The boys had exhibited amazing ingenuity for two fourteen-year-olds on a limited budget ($4.99 for a spooky music CD). The lights and sound were connected to the breaker switch in the basement, so that the horror could begin with the flip of a switch. They had hung blankets up to wall off the walkway and block the streetlights shining through the windows, and had used an old mask and a wig stand for a decapitated head, lit in gory detail by a dim green light bulb. After passing this creepy part of the exhibit, they had arranged for a cymbal to crash to the floor behind the unsuspecting guests. I helped them create a spooky spider web out of some quilt batting and a genuine floating ghost on a pulley system that allowed it to fly at people. I didn’t think anyone would notice that the ghost was made from a piece of pale green fabric (the “ghost” on our front porch was wearing my one and only white sheet).
Ozzie made signs for the front door, advertising his free haunting, but early on, there were very few takers. The little kids and parents were out in force, and all the kids wanted was candy; just being out after dark was scary enough. Finally, a group of girls who knew Jason from school agreed to take the tour. Screams and giggles and Jason’s evil “boowahahaha” echoed through the house and out the front door, scaring a few little goblins and their parents right back down the driveway.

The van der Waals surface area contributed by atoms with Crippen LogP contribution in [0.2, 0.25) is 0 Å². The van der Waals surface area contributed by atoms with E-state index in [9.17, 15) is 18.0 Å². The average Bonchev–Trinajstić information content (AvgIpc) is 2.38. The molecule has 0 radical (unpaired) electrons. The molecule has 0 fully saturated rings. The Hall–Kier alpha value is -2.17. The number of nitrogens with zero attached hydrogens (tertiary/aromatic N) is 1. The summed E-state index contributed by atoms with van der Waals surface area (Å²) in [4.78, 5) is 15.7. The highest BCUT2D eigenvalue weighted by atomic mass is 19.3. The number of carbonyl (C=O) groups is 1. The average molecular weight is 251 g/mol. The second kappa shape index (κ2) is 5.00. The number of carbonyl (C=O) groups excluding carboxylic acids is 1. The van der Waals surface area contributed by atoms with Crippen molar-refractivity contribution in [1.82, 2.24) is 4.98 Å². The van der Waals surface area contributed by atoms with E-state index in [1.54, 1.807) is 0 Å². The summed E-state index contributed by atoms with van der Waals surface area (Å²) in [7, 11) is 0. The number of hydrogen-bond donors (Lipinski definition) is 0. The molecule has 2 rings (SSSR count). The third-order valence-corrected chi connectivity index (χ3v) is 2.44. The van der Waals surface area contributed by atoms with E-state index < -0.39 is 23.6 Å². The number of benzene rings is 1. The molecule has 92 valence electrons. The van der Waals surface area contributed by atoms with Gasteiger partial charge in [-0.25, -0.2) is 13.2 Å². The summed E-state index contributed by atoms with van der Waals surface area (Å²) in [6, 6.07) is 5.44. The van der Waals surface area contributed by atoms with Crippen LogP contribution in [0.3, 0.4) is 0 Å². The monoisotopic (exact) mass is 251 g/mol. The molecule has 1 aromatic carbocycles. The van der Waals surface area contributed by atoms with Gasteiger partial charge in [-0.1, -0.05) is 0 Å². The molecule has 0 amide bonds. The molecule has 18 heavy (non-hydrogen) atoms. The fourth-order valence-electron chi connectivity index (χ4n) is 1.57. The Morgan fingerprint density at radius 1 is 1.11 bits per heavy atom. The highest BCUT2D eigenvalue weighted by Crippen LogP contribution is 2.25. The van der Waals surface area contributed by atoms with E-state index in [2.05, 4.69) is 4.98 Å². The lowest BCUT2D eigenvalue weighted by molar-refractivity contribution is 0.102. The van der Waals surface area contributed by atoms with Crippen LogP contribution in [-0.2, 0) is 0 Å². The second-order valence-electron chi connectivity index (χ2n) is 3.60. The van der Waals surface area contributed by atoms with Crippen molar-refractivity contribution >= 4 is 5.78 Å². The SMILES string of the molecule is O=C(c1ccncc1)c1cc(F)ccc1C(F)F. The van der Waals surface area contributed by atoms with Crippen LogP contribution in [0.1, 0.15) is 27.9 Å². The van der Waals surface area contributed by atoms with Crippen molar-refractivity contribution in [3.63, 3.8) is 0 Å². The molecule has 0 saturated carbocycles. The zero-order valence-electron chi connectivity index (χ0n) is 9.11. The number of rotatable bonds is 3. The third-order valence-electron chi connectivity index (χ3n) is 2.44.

It wasn’t long, however, before word got out that there was a “real spooky house” on the corner of Paperjack and Bilmar, and I found myself playing doorman to an odd collection of creatures waiting in the hallway for the signal. Jason would shout “ready!”, the first strains (or groans) of music would begin, there would be a riot of screams and laughs, and then I would usher to same creatures out, while directing the new ones to wait on the stairs. Two other young ladies of Jason’s acquaintance enjoyed the haunting so much, they decided to stay and help him for a while, with a new attraction: grabbing feet as they passed by the pool table.
There was a long lull in the haunting business after that. I was writing at my desk at the top of the stairs, so that I could see any trick or treaters. I could hear the muffled giggles and planning in the basement, and I vaguely thought I should really go down and make sure that all new attractions stood up to my safety standards, but I had a column to write. I heard a car pull in the driveway and my little basement ghouls hurried up the stairs. They conducted a long, shouted discussion with the parent in the car, about whether the haunted house would be too scary for the children. Finally, the parent gave permission, and the guests were instructed to wait in the stairwell. I listened to the conversation, gathering that there were two boys and two girls all around age 9 or 10. “We’re men,” the boys kept assuring each other. “We can take it. We’re REAL men.”
The o.k. was shouted, and again the ghostly music floated up the stairs. I could hear the usual chorus of screams at the appropriate places, as well as the “spooking” screams of Jason’s two assistants. Then I heard a sound that I couldn’t immediately identify because I hadn’t heard it at any other time in the evening: sneakers hitting the floor at top speed. I got up to investigate and made it to the top of the stairs in time to see the “real men” making their escape, screaming into the night. Their companions, looking dainty and sweet in their princess costumes and tiaras were slowly ascending the stairs, just like, well, royalty. “Where’d they go?” one of them asked. I gestured to the door and they exited, laughing.